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“Maseo is no more. As she said, I am Sarab.” – Sarab (formerly Maseo)

One subplot of the episode featured the Lance family, including Dinah (or Momma Lance), who shows up in Starling as a holiday surprise for Laurel. They have some quality mother-daughter bonding time. And by bonding time, I mean discussing Sara’s death. Dinah figures it out all by herself, and then agrees with Laurel that whoever killed Sara must pay. The other subplot revolves around Felicity and Ray, who reconcile what happened with that “oops” kiss at the end of episode seven. Ray reveals that his fiancee was killed, and that death is what has driven him to the A.T.O.M. project. Felicity is again being asked to take part in vigilante justice, only this time with Ray Palmer.

Both of these subplots relate back to the main plot line through the theme of “know what you’re fighting for.” Felicity’s time with Ray, learning about his past and how it’s affecting his present, leads her to realize how he (as well as Oliver) has this conviction, this desire to fight for what matters to him. Dinah and Laurel’s scenes together lace back to this theme as well. The Lance women have a conviction to find Sara’s killer. Not only find, but make him/her pay. That is a hard conviction that gives them strength. Fighting for Thea is Oliver’s conviction.

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“Why does this keep happening to me?” – Felicity Smoak

The very last scene of the episode, when Oliver and Ra’s al Ghul face off in their duel, was phenomenal. The intense emotion, staggering sword fight, and heartbreaking end kept me (and probably you) riveted to the screen. However, Oliver’s fighting was sloppy, making it painfully obvious that he could not win. But I think it was intentional. The way he threw himself around hopelessly was supposed to highlight Ra’s own superior ability to fight, and although we all wanted Oliver to somehow make a come back, it didn’t happen. What we got, though, was Oliver skewered at the end of Ra’s sword and a literal cliff for him to plummet off of, presumably to his death.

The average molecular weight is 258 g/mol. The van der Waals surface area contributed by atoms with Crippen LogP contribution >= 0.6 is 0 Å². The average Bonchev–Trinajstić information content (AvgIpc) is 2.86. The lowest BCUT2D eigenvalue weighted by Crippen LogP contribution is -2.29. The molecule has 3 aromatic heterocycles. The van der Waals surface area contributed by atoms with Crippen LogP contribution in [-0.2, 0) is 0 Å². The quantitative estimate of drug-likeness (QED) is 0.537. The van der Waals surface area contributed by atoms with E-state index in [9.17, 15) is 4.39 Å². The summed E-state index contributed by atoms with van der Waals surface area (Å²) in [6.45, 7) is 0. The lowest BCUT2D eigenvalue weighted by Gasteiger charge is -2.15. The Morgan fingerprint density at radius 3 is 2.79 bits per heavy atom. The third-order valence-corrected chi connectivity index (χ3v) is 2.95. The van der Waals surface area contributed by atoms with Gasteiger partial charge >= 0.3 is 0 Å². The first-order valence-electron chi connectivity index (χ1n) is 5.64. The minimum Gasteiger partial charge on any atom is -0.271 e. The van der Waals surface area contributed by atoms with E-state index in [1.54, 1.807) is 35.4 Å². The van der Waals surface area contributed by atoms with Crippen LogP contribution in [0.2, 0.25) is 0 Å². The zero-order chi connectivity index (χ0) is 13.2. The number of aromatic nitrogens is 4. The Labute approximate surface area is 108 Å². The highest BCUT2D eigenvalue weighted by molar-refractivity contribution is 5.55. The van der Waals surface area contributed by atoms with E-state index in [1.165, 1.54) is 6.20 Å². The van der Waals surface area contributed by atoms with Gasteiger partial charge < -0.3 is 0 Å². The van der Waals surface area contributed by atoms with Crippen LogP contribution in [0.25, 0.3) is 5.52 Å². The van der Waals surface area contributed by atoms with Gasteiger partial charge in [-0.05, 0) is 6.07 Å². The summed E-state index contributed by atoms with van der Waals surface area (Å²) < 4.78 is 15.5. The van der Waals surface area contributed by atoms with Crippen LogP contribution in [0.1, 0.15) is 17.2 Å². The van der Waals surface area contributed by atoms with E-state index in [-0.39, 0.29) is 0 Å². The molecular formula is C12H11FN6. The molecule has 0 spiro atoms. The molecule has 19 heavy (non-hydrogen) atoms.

In his last moments, Oliver still tries to cling to his humanity. The flashes before his eyes, of Thea, his mother and father, Felicity, are symbolic of his capacity to love, even though it couldn’t save him in this fight. Despite losing the battle, he’s ultimately winning the war with himself. He becomes a hero willing to sacrifice everything he has for what he believes in.

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“Forgive and have mercy upon him . . . Excuse him and pardon him . . . Make honorable his reception . . . Protect him from the punishment of the grave . . . and the torment of the fire.” – Ra’s al Ghul to Oliver Queen

Verdict: I give this episode 10 out of 10, mostly for the soul-crushing whammies it delivered. I have to give the show credit, it knows how to deliver emotional blows. The stakes were extremely high and, even though we know the show can’t exist without its hero (so he’ll be back) it was still very hard to watch Oliver not only lose, but also be left to rot at the bottom of a cliff. So, basically, the Arrow writers/showrunners’ message to the fans boils down to this: Merry f****** Christmas. Enjoy your gift of death and tears.

 

Arrow goes on hiatus until Wednesday, January 21st, so if you can survive for that long, we’ll all find out what happens next in a little over a month. Until then, share your thoughts in the comments. How did you react to the episode?

Alisha Bjorklund